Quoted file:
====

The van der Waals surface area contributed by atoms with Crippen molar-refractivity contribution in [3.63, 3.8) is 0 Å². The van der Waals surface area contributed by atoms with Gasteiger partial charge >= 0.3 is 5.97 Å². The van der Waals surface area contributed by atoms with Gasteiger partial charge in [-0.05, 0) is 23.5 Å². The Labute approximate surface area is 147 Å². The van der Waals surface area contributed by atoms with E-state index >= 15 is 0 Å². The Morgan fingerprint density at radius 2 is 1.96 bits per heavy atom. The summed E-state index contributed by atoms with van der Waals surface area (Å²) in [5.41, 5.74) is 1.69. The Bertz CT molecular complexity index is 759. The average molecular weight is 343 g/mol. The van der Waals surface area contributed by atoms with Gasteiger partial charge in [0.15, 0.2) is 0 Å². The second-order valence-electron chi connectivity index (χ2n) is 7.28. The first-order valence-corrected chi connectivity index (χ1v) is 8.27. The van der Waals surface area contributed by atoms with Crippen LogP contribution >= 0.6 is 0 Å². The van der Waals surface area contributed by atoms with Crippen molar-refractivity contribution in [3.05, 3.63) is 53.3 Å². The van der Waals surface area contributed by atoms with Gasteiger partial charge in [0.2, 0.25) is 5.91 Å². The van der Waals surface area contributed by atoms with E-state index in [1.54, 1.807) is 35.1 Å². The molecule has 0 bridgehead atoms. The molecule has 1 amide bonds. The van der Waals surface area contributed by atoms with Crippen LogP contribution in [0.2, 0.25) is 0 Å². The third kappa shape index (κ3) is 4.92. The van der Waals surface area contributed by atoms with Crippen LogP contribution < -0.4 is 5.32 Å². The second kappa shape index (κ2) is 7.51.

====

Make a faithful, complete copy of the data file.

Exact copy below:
The van der Waals surface area contributed by atoms with Crippen molar-refractivity contribution in [3.63, 3.8) is 0 Å². The van der Waals surface area contributed by atoms with Gasteiger partial charge >= 0.3 is 5.97 Å². The van der Waals surface area contributed by atoms with Gasteiger partial charge in [-0.05, 0) is 23.5 Å². The Labute approximate surface area is 147 Å². The van der Waals surface area contributed by atoms with E-state index >= 15 is 0 Å². The Morgan fingerprint density at radius 2 is 1.96 bits per heavy atom. The summed E-state index contributed by atoms with van der Waals surface area (Å²) in [5.41, 5.74) is 1.69. The Bertz CT molecular complexity index is 759. The average molecular weight is 343 g/mol. The van der Waals surface area contributed by atoms with Gasteiger partial charge in [0.15, 0.2) is 0 Å². The second-order valence-electron chi connectivity index (χ2n) is 7.28. The first-order valence-corrected chi connectivity index (χ1v) is 8.27. The van der Waals surface area contributed by atoms with Crippen LogP contribution >= 0.6 is 0 Å². The van der Waals surface area contributed by atoms with Crippen molar-refractivity contribution in [3.05, 3.63) is 53.3 Å². The van der Waals surface area contributed by atoms with Gasteiger partial charge in [0.2, 0.25) is 5.91 Å². The van der Waals surface area contributed by atoms with E-state index in [1.54, 1.807) is 35.1 Å². The molecule has 0 bridgehead atoms. The molecule has 1 amide bonds. The van der Waals surface area contributed by atoms with Crippen LogP contribution in [0.2, 0.25) is 0 Å². The third kappa shape index (κ3) is 4.92. The van der Waals surface area contributed by atoms with Crippen LogP contribution < -0.4 is 5.32 Å². The second kappa shape index (κ2) is 7.51.